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California tech CEO charged in coronavirus test fraud case

The president of a Silicon Valley medical technology company was charged Tuesday with misleading investors by falsely claiming the company had developed a government-approved blood test for the new coronavirus — the first criminal securities fraud prosecution related to the COVID-19 pandemic, federal officials said.

Mark Schena, the president of Arrayit Corporation, was charged with one count of securities fraud and one count of conspiracy to commit health care fraud after authorities said his company billed Medicare $69 million for coronavirus and unnecessary allergy tests.

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Schena did not immediately return a message seeking comment.

Schena, 57, touted that the company based in Sunnyvale had the only laboratory in the world that offered “revolutionary microarray technology” that allowed it to test for allergies and the coronavirus with the same finger-stick test kit, prosecutors said.

Beginning in 2018 and through February 2020, Schena and other employees paid bribes to recruiters and doctors to run an allergy screening test for 120 allergens ranging from stinging insects to food allergens on every patient, authorities said.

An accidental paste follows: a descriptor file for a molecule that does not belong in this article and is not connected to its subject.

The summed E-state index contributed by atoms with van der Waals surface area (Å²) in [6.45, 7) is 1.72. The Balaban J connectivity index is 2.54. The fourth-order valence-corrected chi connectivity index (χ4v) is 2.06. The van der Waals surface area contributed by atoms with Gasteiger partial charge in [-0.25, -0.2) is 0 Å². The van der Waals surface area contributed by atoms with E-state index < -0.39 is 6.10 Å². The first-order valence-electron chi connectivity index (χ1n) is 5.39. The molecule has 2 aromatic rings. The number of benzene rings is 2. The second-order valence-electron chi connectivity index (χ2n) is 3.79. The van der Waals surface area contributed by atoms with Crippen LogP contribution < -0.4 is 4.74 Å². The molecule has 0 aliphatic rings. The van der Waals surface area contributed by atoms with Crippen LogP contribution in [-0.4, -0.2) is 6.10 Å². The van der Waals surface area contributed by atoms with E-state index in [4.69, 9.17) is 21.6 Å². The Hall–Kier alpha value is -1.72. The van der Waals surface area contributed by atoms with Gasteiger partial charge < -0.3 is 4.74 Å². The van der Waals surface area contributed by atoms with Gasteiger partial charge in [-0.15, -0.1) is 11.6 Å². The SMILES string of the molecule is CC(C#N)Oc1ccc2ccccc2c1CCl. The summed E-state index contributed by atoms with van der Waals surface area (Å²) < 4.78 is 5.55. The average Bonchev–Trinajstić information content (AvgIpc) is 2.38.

As the coronavirus pandemic began to escalate, Schena, of Los Altos, instructed patient recruiters and clinics to add its test for the coronavirus, prosecutors said.

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He also is accused of publishing false claims on social media and in company emails to investors about Arrayit’s ability to provide accurate, fast, reliable and cheap coronavirus tests in compliance with state and federal regulations.

Schena told investigators he thought developing a test for the coronavirus based on his allergy test would be simple, “like a pastry chef” who switches from selling “strawberry pies” to selling “rhubarb and strawberry pies.”

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Arrayit never disclosed that the Food and Drug Administration informed it on April 17 that its COVID-19 test was not at an acceptable level of performance, federal prosecutors said.

The company also claimed partnerships with Fortune 500 companies, government agencies and public institutions, without disclosing they were either trivial or did not exist, federal prosecutors said.

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Arrayit’s stock price more than doubled by mid-March, even as the stock market was crashing, according to court documents.

“The allure of cheap reliable alternatives to today’s standard blood tests panels has captured the imagination of the health care industry, making such alternatives a prime subject for fraudsters,” said U.S. Attorney David L. Anderson of the Northern District of California.

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